The horrors of the Great War in colour: Images that show the extraordinary spirit of World War One servicemen are transformed to show ‘real faces of real people’
- Stunning WW1 photographs have been brought to life with colour by Canadian charity, The Vimy Foundation
- They show Canadian troops wading in mud through Belgian battlefields and advancing on the Western Front
- Others show servicemen trying to keep up morale by preparing for a variety show and chatting to a nurse
Black and white photos have been transformed with colour to shed new light on the lives of soldiers during the First World War.
Stunning colourised images capture both the horrors of the Great War and the extraordinary spirit of servicemen as they tried to keep up morale.
A Canadian charity breathed new life into the photos, in the hope that a new generation will be able to connect more easily with the experiences of soldiers during the global conflict, which spanned from 1914 to 1918.
They show Canadian soldiers on their way to a training exercise in Salisbury Plain, guarding German prisoners and wading through thick mud on the battlefields of Belgium.
In more lighthearted scenes, troops are shown presenting a dog to a nurse at a clearing station towards the end of the Battle of the Somme and preparing for a variety show in France.
Transformed: Black and white images have been colourised to shed new light on the lives of Allied troops during the First World War. Soldiers from the 3rd Brigade are pictured waving from a bus during a journey from Plymouth to Salisbury Plain ahead of training exercises. It is not clear when exactly the picture was taken
Soft touch: Wounded Canadian soldiers are pictured handing a dog to a nurse in a clearing station in France towards the end of the Battle of the Somme in October 1916. More than three million men fought in the battle and one million men were wounded or killed
Stunning colourised images capture both the horrors of the Great War and the extraordinary spirit of servicemen as they tried to keep up morale. Three Canadian soldiers are pictured in a German dug out which was captured east of the French city of Arras on the Western Front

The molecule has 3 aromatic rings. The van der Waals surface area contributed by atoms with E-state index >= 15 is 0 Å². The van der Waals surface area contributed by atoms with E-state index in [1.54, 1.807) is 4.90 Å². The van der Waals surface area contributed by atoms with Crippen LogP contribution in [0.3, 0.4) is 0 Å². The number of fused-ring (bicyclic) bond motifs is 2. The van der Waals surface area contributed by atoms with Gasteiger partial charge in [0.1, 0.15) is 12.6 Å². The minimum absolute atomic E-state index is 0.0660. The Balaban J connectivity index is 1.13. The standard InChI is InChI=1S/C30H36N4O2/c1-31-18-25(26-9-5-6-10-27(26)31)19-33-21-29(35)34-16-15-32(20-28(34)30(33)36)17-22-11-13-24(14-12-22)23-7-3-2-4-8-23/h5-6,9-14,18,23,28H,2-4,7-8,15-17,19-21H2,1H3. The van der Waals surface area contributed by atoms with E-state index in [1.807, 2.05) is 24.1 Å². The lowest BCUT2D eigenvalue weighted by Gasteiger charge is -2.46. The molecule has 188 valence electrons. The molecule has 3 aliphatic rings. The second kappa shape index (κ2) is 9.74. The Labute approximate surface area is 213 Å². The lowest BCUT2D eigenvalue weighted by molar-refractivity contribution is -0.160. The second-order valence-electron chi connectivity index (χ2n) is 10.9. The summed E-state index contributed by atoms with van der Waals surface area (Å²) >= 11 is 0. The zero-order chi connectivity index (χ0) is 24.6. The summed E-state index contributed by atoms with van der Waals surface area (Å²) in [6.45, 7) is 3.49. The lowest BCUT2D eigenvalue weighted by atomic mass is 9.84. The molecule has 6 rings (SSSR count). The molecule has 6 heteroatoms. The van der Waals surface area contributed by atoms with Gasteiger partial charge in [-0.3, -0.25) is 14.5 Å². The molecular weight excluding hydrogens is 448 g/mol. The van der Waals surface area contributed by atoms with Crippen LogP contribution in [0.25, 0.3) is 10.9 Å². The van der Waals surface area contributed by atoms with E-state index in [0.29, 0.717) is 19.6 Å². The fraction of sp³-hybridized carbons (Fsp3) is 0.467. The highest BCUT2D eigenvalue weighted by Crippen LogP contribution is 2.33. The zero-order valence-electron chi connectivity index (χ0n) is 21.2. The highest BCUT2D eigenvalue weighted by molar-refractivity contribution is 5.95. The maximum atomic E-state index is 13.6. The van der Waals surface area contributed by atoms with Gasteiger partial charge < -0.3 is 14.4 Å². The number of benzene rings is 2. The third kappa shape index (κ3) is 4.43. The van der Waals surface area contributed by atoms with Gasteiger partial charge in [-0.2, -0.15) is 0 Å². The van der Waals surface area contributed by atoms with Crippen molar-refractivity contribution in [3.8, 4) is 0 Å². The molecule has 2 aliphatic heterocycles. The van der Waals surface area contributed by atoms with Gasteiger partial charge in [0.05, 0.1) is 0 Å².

A Canadian charity breathed new life into the photos, in the hope that a new generation will be able to connect more easily with the experience’s of soldiers during the global conflict, which spanned from 1914 to 1918. Two German prisoners are pictured carrying a wounded Canadian soldier during an Allied advance east of the French city of Arras in August 1918
Having a blast: An Allied soldier jokes with fellow servicemen as he clambers inside a large Howitzer in May 1917. Their exacty location when the picture was taken is not known
The Vimy Foundation examined scores of black and white Canadian photos from the global conflict before settling on a final 150 to painstakingly colourise.
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Transformed photos have gone on display at Canada’s national war museum and have been published in a book called They Fought In Colour.
Vimy Foundation executive director Jeremy Diamond told the BBC: ‘A lot of those details – people’s eyes and their expression and the backgrounds and the landscapes – are lost in black and white compared to colour.
‘It gives a great perspective of real events. They’re suddenly the real faces of real people.’
Another photo brought to life with colour shows Canadian forestry men ice-skating. It is not clear where exactly the picture was taken. The Canadian Forestry Corps was created during the First World War when it was discovered that huge quantities of wood were needed for use on the Western Front
Canadian troops are pictured carrying trench mats as wounded servicemen and prisoners walk past in the background during the Battle of Passchendaele in 1917. The wooden platforms were needed to provide secure footing in Belgium’s muddy battlefields
A soldier in fancy dress applies lipstick while a second, wearing white face paint, watches on and a third prepares a wig ahead of a Maple Leaf Concert Party in France in 1917
Caught on camera: An official Canadian photographer braces himself for an ascent in the basket of a Kite Balloon in May, 1917
Flypast: Servicemen wave as a warplane passes overhead during a lunch break at the Shorncliffe army camp in Kent in September 1917
More than 650,000 Canadians served in WW1 out of a country which had a population of just 8million at the time.
Of those, more than 66,000 were killed and more than 172,000 were injured.
It comes after Lord of the Rings director Peter Jackson released incredible colourised footage of the First World War with grainy video of soldiers carefully remastered for the first time to mark the centenary of the conflict.
Three-time Oscar-winning Lord Of The Rings film-maker Mr Jackson used 100-year-old footage from Imperial War Museum archives to show the war in previously unseen detail.
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